If you're a Marylander and you love snow, you'll want to listen to AccuWeather.com's chief meteorologist, Joe Bastardi.
If he's right, Maryland is in for the coldest, snowiest winter we've seen since the memorable - and snow-choked - winter of 2002-2003.
But if you can barely tolerate the slippery, icy, sloppy stuff, maybe the winter forecast from the National Weather Service's Climate Prediction Center will sound better to you. Its forecasters expect a colder-than-average winter in the Mid-Atlantic states, but they're less confident about whether whatever falls from the sky will be snow or rain.
"We've seen with El Nino winters [like this one] a couple of years with absolutely no snow in this area. But we've also seen winters with some record-breaking snows. It's a feast-or-famine type of situation," said Mike Halpert, deputy director of the Climate Prediction Center.
October is the season for winter forecasts, and as usual, uncertainty reigns. AccuWeather.com's Bastardi is excited as always. (Last year he predicted 20 inches of snow for Baltimore; we got 9.)
The National Weather Service folks are characteristically cautious and measured. And in the end, nobody really knows what will happen until it happens.
"Seasonal forecasting is in its infancy," Halpert said. "We started issuing these forecasts back in the mid-'90s."
And here's how they've fared. They figure that random chance - "luck" - would make their seasonal forecasts (near average, above average or below average) correct one-third of the time.
"We're right for temperatures in the neighborhood of one-half the time," Halpert said. On precipitation, it's less than that.
For El Nino winters like this one, "we do typically score somewhat better than that." Strong El Nino events have produced some of the weather service's most successful seasonal forecasts.
El Ninos occur every three to five years when the surface waters of the central and eastern tropical Pacific become significantly warmer than the average - by a couple of degrees at present. That influences the track of the jet streams across the Pacific, which in turn influences weather patterns across North America in ways that scientists have come to understand fairly well.
For example, the northern and western states tend to be warmer than average during El Nino winters; California sees more storms off the ocean; the Midwest tends to be drier and milder than average; and the Southeast tends to be cooler and wetter than average.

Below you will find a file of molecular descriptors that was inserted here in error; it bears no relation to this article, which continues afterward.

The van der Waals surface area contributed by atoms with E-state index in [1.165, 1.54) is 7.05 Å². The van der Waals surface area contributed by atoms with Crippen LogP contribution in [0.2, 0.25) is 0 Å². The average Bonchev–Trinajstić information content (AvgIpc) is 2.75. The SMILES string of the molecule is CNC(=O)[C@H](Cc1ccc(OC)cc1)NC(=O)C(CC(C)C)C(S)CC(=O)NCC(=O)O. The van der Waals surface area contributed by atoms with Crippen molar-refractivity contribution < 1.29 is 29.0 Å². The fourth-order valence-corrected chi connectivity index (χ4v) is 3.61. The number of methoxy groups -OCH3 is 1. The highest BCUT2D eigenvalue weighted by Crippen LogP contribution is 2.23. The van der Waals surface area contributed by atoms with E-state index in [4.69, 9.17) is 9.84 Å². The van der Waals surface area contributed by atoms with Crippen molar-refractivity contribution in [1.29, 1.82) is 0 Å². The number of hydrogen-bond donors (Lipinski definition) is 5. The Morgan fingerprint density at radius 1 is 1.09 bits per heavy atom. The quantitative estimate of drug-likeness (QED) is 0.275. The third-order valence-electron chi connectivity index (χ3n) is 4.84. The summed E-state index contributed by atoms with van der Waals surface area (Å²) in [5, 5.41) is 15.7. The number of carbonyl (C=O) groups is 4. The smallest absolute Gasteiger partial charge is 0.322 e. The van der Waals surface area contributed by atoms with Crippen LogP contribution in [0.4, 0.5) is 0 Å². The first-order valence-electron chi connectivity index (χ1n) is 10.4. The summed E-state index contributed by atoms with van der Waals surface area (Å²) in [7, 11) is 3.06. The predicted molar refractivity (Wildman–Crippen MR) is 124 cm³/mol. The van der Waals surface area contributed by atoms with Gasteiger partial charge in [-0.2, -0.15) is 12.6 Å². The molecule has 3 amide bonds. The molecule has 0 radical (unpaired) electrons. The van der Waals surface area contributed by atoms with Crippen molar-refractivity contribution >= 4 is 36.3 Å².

At AccuWeather.com this week, Bastardi cited El Nino as the chief reason why he expects the core of this year's wintry weather to shift out of the Midwest, where it was last winter, and into the Mid-Atlantic states. Asked for a prediction for Baltimore, he did not hesitate to crawl out on a limb: "Twenty-five inches at BWI, and 2.7 degrees below normal," he said.
The average snowfall for Baltimore for the 30-year period from 1971 to 2000 was 18.2 inches, and the city has only topped that once since the big snows of 2002-2003. Even then (in 2005-2006), it was by less than an inch and a half.
Bastardi isn't predicting anything like the 55 inches the airport recorded in 2002-2003. But a snow total of 25 inches would seem like a lot after six winters in a row with less than that. The past two winters combined produced less than 18 inches of snow.
On the other hand, he said, "It has the potential to get there [55 inches]; don't get me wrong."
Among the other factors that Bastardi takes into account, in addition to El Nino, are winter analogs - past winters when conditions were similar to those setting up this year. He sees similarities between this year's patterns and those that prevailed during the winters of 1976-1977, which was very cold, and 1977-1978, which saw 34 inches of snow at BWI. He also sees a resemblance to the winter of 1957-1958, which brought 43 inches of snow to Baltimore and very wintry weather in February and March. "There are some very heavy hitters coming to the plate," Bastardi said.
Bastardi thinks the bad weather will get off to a late start.
"I would say that we will remember more what happens in January and February than in December." He predicts a "threat of 30 to 45 days of outstanding winter weather, with two or three snowstorms and temperatures averaging more than 5 degrees below normal for two or three weeks in the heart of winter."
Halpert, at the Climate Prediction Center, declined to offer any such specific predictions for our region.
"Snow is something we don't forecast here," he said. That's because whether precipitation falls as rain or snow is largely a matter of timing - that is, whether the storm strikes when cold air is in place or not. And that's too hard to predict months in advance.
Looking back over previous winters in the Baltimore-Washington area during El Nino events, Halpert said, "if you add all the years together there is a tendency for above-average snow." But that, he said, may be an "artifact" of the snowfall data. Snow totals cannot go below zero, but they can go far above average.
Some El Nino winters here, such as 1972-1973, and 1997-1998, saw almost no snow. Others, such as 1982-1983, 1986-1987 and 1994-1995, saw plenty.
This year? Stay tuned.